Lymphoedema is a long term, chronic swelling of an area of the body due to a compromised lymphatic system: i.e. obstruction, damage, genetic malformation or removal of lymph nodes.

Lymphoedema is usually accompanied by feelings of heaviness, aching, weakness in the area and decrease in range of movement. It can have a significant impact on someone's quality of life and personal ability to care about themselves, the family and work.

There are two types of lymphoedema: primary lymphoedema and secondary lymphoedema.

Primary lymphoedema

Primary lymphoedema is the result of an abnormal development of the lymphatic system before birth. When it is present at birth, it is called congenital lymphoedema. An example would be Milroy's disease, which can affect boys and girls and occurs usually in both legs. Lymphoedema can develop later in life, around puberty, and it is called lymphoedema praecox. An example would be Meige disease, which is characterized by swelling in one lower leg, and affects girls more than boys. The onset of lymphoedema tarda usually occurs after the age of 35 and it is less common.

Secondary lymphoedema

It is the most common type of lymphoedema developing following damage or impingement of the lymphatic system. It often occurs secondary to a medical intervention or a condition, for example:


It is often caused by surgery and/or radiation treatment for cancer treatment where lymph nodes have been removed or damaged. It may occur in the arm, breast and other areas of the upper body on the affected side following mastectomy or lumpectomy. It can also occur in the lower limbs or groin after colon surgery, melanoma removal or hysterectomy for example. 


Obesity can impede the venous blood when returning to the heart from the lower extremities and increase the risk of varicose veins and swelling. Obesity can be a predisposing factor for lymphoedema because the increase in weight and body size  impinges on the lymphatics and the number of lymphatic vessels does not increase.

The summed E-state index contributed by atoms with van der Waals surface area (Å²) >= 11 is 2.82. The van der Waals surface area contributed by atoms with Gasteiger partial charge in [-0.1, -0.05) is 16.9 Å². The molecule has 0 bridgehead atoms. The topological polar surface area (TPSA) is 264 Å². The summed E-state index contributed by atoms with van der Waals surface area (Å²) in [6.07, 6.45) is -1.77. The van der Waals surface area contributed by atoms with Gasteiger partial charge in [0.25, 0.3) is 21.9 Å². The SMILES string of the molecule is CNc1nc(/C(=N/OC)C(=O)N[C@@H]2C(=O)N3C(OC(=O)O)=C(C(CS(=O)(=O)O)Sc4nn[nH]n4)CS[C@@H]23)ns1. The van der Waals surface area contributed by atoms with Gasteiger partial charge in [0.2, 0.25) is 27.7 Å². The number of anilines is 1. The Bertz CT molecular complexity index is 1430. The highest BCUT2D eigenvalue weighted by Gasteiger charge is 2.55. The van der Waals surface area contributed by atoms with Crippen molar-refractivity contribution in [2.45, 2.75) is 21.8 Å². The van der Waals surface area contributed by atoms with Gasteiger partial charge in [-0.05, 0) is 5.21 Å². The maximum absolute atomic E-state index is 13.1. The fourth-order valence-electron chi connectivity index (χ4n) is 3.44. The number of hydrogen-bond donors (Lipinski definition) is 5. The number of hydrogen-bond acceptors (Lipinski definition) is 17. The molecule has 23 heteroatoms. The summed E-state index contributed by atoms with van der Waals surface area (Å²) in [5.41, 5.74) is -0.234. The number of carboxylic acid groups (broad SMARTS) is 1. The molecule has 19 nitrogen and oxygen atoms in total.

Lipoedema is not to be confused with lymphoedema, although it can be a predisposing factor. Lipoedema is a fat metabolism discrepancy, which affects women. The fat is deposited mainly in the buttocks, the legs, and sometimes the arms. The feet, the hands and the waist are usually not affected. The skin can be very sensitive to the touch, particularly in the inner thighs. Lipoedema is genetic and is often more apparent at the age of puberty or any other times in a women's life when experiencing hormonal changes, such as pregnancy or menopause.  Common remarks are: "I only have to look at food to put on weight" and when dieting "I loose the weight everywhere else but in the areas where I would like it to go".  Dieting can be disheartening for this particular reason. Lymphoedema may eventually develop secondary to lipoedema and the hands and feet are often affected.

There is no cure for lymphoedema but we can help you control it with an effective management program. Please look at our treatment options and click on the link below to make an appointment.  


Patient at the physiotherapy gets massag


Female puts some anti-thrombotic stockin